For many of us, minimal changes in temperature will go unnoticed. In Motorsport , however, small increases or decreases of even one or two degrees have a considerable impact on how teams approach a race or session…
Two temperatures play an important role in Motorsport: air temperature and track temperature.
While the two are connected, they’re not the same.
On a beautiful, sunny day, for example, both air and track temperatures will rise. As soon as cloud cover arrives, the air temperature will drop immediately. However, the track will retain the heat over a longer period of time and cool down slowly.
Depending on the surface materials, tracks might heat up faster or slower.
If the track surface features a high level of bitumen, it will be darker – and thus absorb more sunlight and heat up quicker.
Variations in temperature impact many parts of the car of bike, but the biggest influence is usually on the tires. The track temperature impacts how hot the tires will run which will in turn impact the grip level and the degradation rate.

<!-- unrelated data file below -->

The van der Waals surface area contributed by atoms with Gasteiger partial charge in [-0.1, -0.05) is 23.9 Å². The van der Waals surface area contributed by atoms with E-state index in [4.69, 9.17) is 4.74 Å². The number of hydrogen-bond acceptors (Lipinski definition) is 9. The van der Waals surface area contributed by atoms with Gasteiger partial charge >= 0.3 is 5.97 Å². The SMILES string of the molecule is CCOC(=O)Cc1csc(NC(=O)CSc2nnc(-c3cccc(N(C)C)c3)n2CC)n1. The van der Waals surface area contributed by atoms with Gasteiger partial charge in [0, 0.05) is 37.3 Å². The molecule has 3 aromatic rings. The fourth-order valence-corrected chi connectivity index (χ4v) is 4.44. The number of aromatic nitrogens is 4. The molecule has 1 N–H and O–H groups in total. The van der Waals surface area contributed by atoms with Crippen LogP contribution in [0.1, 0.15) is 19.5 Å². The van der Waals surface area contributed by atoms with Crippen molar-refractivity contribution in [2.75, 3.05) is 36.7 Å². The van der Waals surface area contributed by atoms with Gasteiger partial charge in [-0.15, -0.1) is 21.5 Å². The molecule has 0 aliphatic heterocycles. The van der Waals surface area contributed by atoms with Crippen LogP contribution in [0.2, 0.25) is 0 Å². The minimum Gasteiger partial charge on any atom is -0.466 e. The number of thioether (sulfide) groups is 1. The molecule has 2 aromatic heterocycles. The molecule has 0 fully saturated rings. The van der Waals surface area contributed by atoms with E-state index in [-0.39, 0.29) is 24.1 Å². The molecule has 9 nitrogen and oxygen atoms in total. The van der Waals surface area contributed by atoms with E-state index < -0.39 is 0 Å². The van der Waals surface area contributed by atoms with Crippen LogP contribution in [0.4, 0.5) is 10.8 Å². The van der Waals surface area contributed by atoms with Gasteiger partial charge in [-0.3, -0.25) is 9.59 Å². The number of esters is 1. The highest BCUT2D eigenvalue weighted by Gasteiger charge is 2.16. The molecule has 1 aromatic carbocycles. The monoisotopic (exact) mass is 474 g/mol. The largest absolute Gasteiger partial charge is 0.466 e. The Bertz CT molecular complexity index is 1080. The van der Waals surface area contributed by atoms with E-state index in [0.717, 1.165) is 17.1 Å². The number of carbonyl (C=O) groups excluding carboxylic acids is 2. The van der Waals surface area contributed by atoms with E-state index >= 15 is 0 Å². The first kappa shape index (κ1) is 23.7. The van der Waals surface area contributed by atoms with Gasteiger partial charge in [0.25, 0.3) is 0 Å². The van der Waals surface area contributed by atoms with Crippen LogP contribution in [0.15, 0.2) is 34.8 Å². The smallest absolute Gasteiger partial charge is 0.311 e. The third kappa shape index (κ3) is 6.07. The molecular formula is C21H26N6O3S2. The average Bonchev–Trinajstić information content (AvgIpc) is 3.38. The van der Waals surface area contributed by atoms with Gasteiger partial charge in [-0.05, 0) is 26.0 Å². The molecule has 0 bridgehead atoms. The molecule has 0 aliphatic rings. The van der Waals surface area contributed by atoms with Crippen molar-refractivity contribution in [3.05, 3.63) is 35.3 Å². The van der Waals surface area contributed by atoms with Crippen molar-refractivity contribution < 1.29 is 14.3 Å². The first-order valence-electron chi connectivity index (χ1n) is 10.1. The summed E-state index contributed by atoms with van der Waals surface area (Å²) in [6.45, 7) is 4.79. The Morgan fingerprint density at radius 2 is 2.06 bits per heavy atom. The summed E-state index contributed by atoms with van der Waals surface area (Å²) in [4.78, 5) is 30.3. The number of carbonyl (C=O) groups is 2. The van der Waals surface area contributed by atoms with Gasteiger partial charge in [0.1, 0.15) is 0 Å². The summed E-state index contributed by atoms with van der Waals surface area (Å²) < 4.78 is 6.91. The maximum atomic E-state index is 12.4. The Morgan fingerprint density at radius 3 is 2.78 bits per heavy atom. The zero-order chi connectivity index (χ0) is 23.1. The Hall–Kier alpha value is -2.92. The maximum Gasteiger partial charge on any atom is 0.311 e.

Racing tires have a very narrow operating window – the sweet spot being where they are at the peak of their performance in terms of grip levels.
Operating below this window doesn’t produce the same levels of mechanical grip or performance, while being above it can cause performance to drop and increase tire wear. Missing the optimum tire operating window by a few degrees can cost a tenths of a second in a lap time.
Variations in temperature impact many parts of the car or bike, but the biggest influence is usually on the tires.
As the front and the rear tires don’t operate at the same temperatures, a change in track temperature will impact them differently and increase or reduce their grip levels unevenly.
Varying track temperatures will therefore also affect the balance of the car or bike. So, teams will be regularly altering the set-up to react to these changes.
But it’s not just the teams who react to those changes. It’s the drivers, too. Their driving style has an impact on tire temperatures. Drivers will push harder if they want to put heat in the tires, especially in high-speed corners. If the track temperature changes considerably during a race, drivers have several ways to deal with this.
In addition to how hard they push the tires, they can alter their driving lines to suit the balance of the car or bike.